使用ssh免密码登录其他机器-创新互联

本机
 ssh-keygen -t rsa
– cd~/ssh
– cp-p id_rsa.pub authorized_keys2
– chmod go-rwx authorized_keys2
– ssh-agent $SHELL; ssh-add
ssh-copy-id -i id_rsa.pub uwhpsc@166.111.138.172
http://unixlab.sfsu.edu/~whsu/EXCL/656proj/tutorial使用ssh免密码登录其他机器

 open-mpi没有p4pg

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		Getting ready for Project 5 --- MPI tutorial
		--------------------------------------------

	For Project 5, you will be writing a simple parallel
program to run on a network of workstations in Science 252.
This handout contains preliminary information for you to get
setup and run some examples.


SETTING UP THE MACHINES

	MPI stands for Message Passing Interface. It is becoming
the standard for parallel programming. You will be running programs
using the MPI library on a network of workstations in Sci 252.

	The network of PCs in Sci 252 can boot either Windows NT
or Sun Solaris. You must make sure that the machines you intend
to work on are running Solaris. The MPI installation comes with
a "tstmachines" script that should test if machines are available;
unfortunately we have not been able to get this to work. If you
can successfully "finger" a PC in Sci 252, it should be running
Solaris and available to you for running MPI programs. The server
for the network, sci-252pc20, always runs Solaris.

	If you are in the lab and need to reboot an NT station
to run Solaris, go to the initial NT window and click on "Shutdown".
Make sure the option "Shutdown and restart" is selected, and 
allow the machine to proceed. When you come to a screen for
selecting NT and Solaris, pick Solaris (of course). Everything
else should be default; when in doubt just hit ENTER.

	For initial development, I suggest using a small number
of machines (like 2 or 3). Get that to work, then move to a
larger group. If you wrote clean code, there shouldn't be major
problems.

	The common mpi commands are in /usr/local/mpi/bin. You
should add this to your path.


SETTING UP SSH (SECURE SHELL)

	When you log on for the first time, you will need to
setup ssh. (Setting it up on one of the clients will get you setup
on all of them.) Follow this procedure:

prompt> /usr/local/bin/ssh-keygen
prompt> cp ~/.ssh/identity.pub ~/.ssh/authorized_keys
prompt> chmod 600 ~/.ssh/authorized_keys
prompt> chmod 700 ~/.ssh
prompt> chmod 644 ~/.ssh/identity.pub

prompt> /usr/local/bin/ssh-agent $SHELL
prompt> /usr/local/bin/ssh-add

	When you run ssh-keygen, you will be prompted for a 
passphrase. This is like a password; it's case-sensitive and 
can include white spaces. Think of a phrase you can remember easily, 
and DO *NOT* SAVE IT IN A FILE!!!! 

	When you run ssh-add, you will be prompted for your passphrase.

	You have to type all 7 lines the first time you log in. After
that, every time you log in, you only have to type the last two
lines to setup ssh and run MPI programs.


RUNNING SOME EXAMPLE PROGRAMS

	Once you're set up, copy the example programs cpi.c and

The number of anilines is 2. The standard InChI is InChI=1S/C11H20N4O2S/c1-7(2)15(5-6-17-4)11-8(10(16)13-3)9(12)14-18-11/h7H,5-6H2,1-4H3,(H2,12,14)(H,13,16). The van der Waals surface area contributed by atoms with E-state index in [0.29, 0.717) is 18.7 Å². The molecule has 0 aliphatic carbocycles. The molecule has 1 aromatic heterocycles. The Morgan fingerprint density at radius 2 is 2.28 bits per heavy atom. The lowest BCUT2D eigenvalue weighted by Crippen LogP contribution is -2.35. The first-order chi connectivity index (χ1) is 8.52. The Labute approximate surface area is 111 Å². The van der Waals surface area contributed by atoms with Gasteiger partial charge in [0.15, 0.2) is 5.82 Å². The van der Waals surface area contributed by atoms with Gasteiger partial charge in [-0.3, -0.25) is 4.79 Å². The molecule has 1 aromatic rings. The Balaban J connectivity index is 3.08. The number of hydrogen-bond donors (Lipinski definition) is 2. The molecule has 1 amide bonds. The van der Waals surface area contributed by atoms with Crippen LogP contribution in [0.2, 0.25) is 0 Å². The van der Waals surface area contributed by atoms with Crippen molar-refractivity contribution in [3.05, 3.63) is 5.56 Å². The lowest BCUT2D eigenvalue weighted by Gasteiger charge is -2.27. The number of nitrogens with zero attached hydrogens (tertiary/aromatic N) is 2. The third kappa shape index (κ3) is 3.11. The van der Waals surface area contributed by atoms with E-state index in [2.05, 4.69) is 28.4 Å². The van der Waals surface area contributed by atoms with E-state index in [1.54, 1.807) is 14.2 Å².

sr.c from my directory ~hsu/mpi_ex on sci-252pc20 (or any of
the other machines in Sci 252). 

	sr.c only involves two processors. Processor 0 sends a 
message to processor 1. Processor 1 waits for this message, and
sends a message back to processor 0. Processor 0 measures the
roundtrip time for a message, for 20 send-receive pairs.

	cpi.c is a somewhat cleaner version of the pi computation
program that you saw in the book chapter copies you received in
class. Processor 0 reads the value of n from the user, and broadcasts
it to all processors. Each processor does its computations, all
partial results are accumulated using MPI_Reduce(), and processor 0
prints the result and the execution time.

	The times reported (using MPI_Wtime() calls) is in
1000s of seconds (when the display says 0.1, it means 100 
seconds).

	To compile an MPI program (for example, cpi.c), type

	mpicc cpi.c -o cpi

	To run an MPI program, log onto sci-252pc14, and type

	mpirun -p4pg pf4 cpi

	(pf4 is a file that specifies how processes are assigned to
hosts. More on that later.)

	You'll get output similar to this (don't worry about the stty
error messages for now):

	stty: : No such device or address
	stty: : No such device or address
	stty: : No such device or address
	Process 0 on sci-252pc14.sci252_cs.sfsu
	Process 1 on sci-252pc20.sci252_cs.sfsu
	Process 2 on sci-252pc6.sci252_cs.sfsu
	Process 3 on sci-252pc7.sci252_cs.sfsu
	Enter the number of intervals: (0 quits) 10000 [user entered 10000]
	pi is approximately 3.1415926544231239, Error is 0.0000000008333307
	wall clock time = 0.000000
	Enter the number of intervals: (0 quits) 40000 [user entered 40000]
	pi is approximately 3.1415926536418795, Error is 0.0000000000520863
	wall clock time = 0.000002
	Enter the number of intervals: (0 quits) 0 [user entered 0]
	P4 procgroup file is pf4.
	prompt>

	Your output may also be scrambled a little bit, since you have
several processes printing to the same screen, and order was not
enforced.

	As we mentioned earlier pf4 gives mpirun directions on how
to assign processes to processors. The pf4 included in your examples
looks like this:

sci-252pc14     0       /Users/hsu/mpi_ex/cpi
sci-252pc20     1       /Users/hsu/mpi_ex/cpi
sci-252pc6      1       /Users/hsu/mpi_ex/cpi
sci-252pc7      1       /Users/hsu/mpi_ex/cpi

	Each line is a triplet: [hostname] [#processes] [program name].
The first line indicates that the job was started on pc14; notice that
the number of processes specified for the host that started the job
is always 0. The next three lines indicate that one process is to be
started on pc20, pc6 and pc7. They will run the program 
/Users/hsu/mpi_ex/cpi.

	You can also put multiple processes on the same host. For
example, to put two processes on pc6 and start it from pc6, you would
make a file:

sci-252pc6      0       /Users/hsu/mpi_ex/cpi
sci-252pc7      1       /Users/hsu/mpi_ex/cpi

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